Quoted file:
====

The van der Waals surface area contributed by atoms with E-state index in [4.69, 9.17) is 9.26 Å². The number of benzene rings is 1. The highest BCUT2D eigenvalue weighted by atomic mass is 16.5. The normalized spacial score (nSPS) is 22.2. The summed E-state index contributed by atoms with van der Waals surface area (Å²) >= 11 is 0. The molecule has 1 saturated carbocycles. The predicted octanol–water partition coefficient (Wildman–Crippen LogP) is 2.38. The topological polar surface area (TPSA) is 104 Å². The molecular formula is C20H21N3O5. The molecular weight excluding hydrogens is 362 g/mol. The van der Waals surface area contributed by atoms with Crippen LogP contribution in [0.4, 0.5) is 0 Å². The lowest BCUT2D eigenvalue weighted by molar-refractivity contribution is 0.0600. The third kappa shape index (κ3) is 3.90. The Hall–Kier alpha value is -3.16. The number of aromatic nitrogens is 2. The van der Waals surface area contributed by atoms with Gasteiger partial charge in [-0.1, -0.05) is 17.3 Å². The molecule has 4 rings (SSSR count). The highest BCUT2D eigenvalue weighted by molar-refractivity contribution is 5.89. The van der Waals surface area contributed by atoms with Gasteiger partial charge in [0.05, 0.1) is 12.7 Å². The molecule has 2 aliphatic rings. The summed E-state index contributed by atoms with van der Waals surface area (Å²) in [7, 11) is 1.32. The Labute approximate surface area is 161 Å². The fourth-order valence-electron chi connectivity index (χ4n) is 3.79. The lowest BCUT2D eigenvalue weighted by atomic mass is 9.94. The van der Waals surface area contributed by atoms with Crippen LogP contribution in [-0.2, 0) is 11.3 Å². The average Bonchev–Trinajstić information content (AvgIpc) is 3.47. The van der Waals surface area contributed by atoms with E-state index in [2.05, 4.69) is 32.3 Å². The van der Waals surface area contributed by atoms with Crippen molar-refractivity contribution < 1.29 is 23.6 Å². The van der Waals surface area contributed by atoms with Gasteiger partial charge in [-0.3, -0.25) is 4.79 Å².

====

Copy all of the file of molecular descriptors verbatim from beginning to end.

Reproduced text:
The van der Waals surface area contributed by atoms with E-state index in [4.69, 9.17) is 9.26 Å². The number of benzene rings is 1. The highest BCUT2D eigenvalue weighted by atomic mass is 16.5. The normalized spacial score (nSPS) is 22.2. The summed E-state index contributed by atoms with van der Waals surface area (Å²) >= 11 is 0. The molecule has 1 saturated carbocycles. The predicted octanol–water partition coefficient (Wildman–Crippen LogP) is 2.38. The topological polar surface area (TPSA) is 104 Å². The molecular formula is C20H21N3O5. The molecular weight excluding hydrogens is 362 g/mol. The van der Waals surface area contributed by atoms with Crippen LogP contribution in [0.4, 0.5) is 0 Å². The lowest BCUT2D eigenvalue weighted by molar-refractivity contribution is 0.0600. The third kappa shape index (κ3) is 3.90. The Hall–Kier alpha value is -3.16. The number of aromatic nitrogens is 2. The van der Waals surface area contributed by atoms with Gasteiger partial charge in [-0.1, -0.05) is 17.3 Å². The molecule has 4 rings (SSSR count). The highest BCUT2D eigenvalue weighted by molar-refractivity contribution is 5.89. The van der Waals surface area contributed by atoms with Gasteiger partial charge in [0.05, 0.1) is 12.7 Å². The molecule has 2 aliphatic rings. The summed E-state index contributed by atoms with van der Waals surface area (Å²) in [7, 11) is 1.32. The Labute approximate surface area is 161 Å². The fourth-order valence-electron chi connectivity index (χ4n) is 3.79. The lowest BCUT2D eigenvalue weighted by atomic mass is 9.94. The van der Waals surface area contributed by atoms with Crippen LogP contribution in [-0.2, 0) is 11.3 Å². The average Bonchev–Trinajstić information content (AvgIpc) is 3.47. The van der Waals surface area contributed by atoms with E-state index in [2.05, 4.69) is 32.3 Å². The van der Waals surface area contributed by atoms with Crippen molar-refractivity contribution < 1.29 is 23.6 Å². The van der Waals surface area contributed by atoms with Gasteiger partial charge in [-0.3, -0.25) is 4.79 Å².